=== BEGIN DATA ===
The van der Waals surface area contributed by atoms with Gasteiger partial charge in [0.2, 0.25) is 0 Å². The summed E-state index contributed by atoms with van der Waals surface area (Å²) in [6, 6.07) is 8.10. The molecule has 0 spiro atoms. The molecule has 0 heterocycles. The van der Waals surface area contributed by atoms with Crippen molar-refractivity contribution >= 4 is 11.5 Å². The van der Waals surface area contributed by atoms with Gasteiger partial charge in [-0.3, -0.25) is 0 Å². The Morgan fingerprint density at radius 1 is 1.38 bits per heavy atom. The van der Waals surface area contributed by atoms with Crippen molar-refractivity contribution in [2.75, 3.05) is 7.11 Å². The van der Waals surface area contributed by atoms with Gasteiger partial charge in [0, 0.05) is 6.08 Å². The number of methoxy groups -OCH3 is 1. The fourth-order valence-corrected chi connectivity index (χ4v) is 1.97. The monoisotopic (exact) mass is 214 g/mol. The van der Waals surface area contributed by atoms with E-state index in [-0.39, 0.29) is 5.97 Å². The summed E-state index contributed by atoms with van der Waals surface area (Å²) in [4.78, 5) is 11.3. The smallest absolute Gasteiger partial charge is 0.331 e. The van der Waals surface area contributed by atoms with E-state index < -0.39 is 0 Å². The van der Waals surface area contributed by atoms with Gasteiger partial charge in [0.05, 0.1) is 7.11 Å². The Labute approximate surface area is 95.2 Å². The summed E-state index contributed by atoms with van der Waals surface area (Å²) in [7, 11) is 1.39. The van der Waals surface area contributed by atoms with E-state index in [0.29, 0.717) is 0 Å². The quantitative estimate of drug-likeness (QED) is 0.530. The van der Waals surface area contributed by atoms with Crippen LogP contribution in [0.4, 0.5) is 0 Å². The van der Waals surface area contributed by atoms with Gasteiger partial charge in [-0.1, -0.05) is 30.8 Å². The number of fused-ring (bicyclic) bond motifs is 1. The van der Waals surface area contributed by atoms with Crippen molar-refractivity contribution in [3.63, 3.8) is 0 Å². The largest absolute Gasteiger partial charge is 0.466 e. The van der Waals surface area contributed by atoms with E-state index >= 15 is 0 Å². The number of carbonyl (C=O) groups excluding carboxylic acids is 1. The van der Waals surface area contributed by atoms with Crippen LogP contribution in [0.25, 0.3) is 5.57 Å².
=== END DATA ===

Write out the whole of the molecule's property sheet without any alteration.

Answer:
The van der Waals surface area contributed by atoms with Gasteiger partial charge in [0.2, 0.25) is 0 Å². The summed E-state index contributed by atoms with van der Waals surface area (Å²) in [6, 6.07) is 8.10. The molecule has 0 spiro atoms. The molecule has 0 heterocycles. The van der Waals surface area contributed by atoms with Crippen molar-refractivity contribution >= 4 is 11.5 Å². The van der Waals surface area contributed by atoms with Gasteiger partial charge in [-0.3, -0.25) is 0 Å². The Morgan fingerprint density at radius 1 is 1.38 bits per heavy atom. The van der Waals surface area contributed by atoms with Crippen molar-refractivity contribution in [2.75, 3.05) is 7.11 Å². The van der Waals surface area contributed by atoms with Gasteiger partial charge in [0, 0.05) is 6.08 Å². The number of methoxy groups -OCH3 is 1. The fourth-order valence-corrected chi connectivity index (χ4v) is 1.97. The monoisotopic (exact) mass is 214 g/mol. The van der Waals surface area contributed by atoms with E-state index in [-0.39, 0.29) is 5.97 Å². The summed E-state index contributed by atoms with van der Waals surface area (Å²) in [4.78, 5) is 11.3. The smallest absolute Gasteiger partial charge is 0.331 e. The van der Waals surface area contributed by atoms with E-state index < -0.39 is 0 Å². The van der Waals surface area contributed by atoms with Gasteiger partial charge in [0.05, 0.1) is 7.11 Å². The Labute approximate surface area is 95.2 Å². The summed E-state index contributed by atoms with van der Waals surface area (Å²) in [7, 11) is 1.39. The van der Waals surface area contributed by atoms with E-state index in [0.29, 0.717) is 0 Å². The quantitative estimate of drug-likeness (QED) is 0.530. The van der Waals surface area contributed by atoms with Crippen LogP contribution in [0.4, 0.5) is 0 Å². The van der Waals surface area contributed by atoms with Gasteiger partial charge in [-0.1, -0.05) is 30.8 Å². The number of fused-ring (bicyclic) bond motifs is 1. The van der Waals surface area contributed by atoms with Crippen molar-refractivity contribution in [3.63, 3.8) is 0 Å². The largest absolute Gasteiger partial charge is 0.466 e. The van der Waals surface area contributed by atoms with E-state index >= 15 is 0 Å². The number of carbonyl (C=O) groups excluding carboxylic acids is 1. The van der Waals surface area contributed by atoms with Crippen LogP contribution in [0.25, 0.3) is 5.57 Å².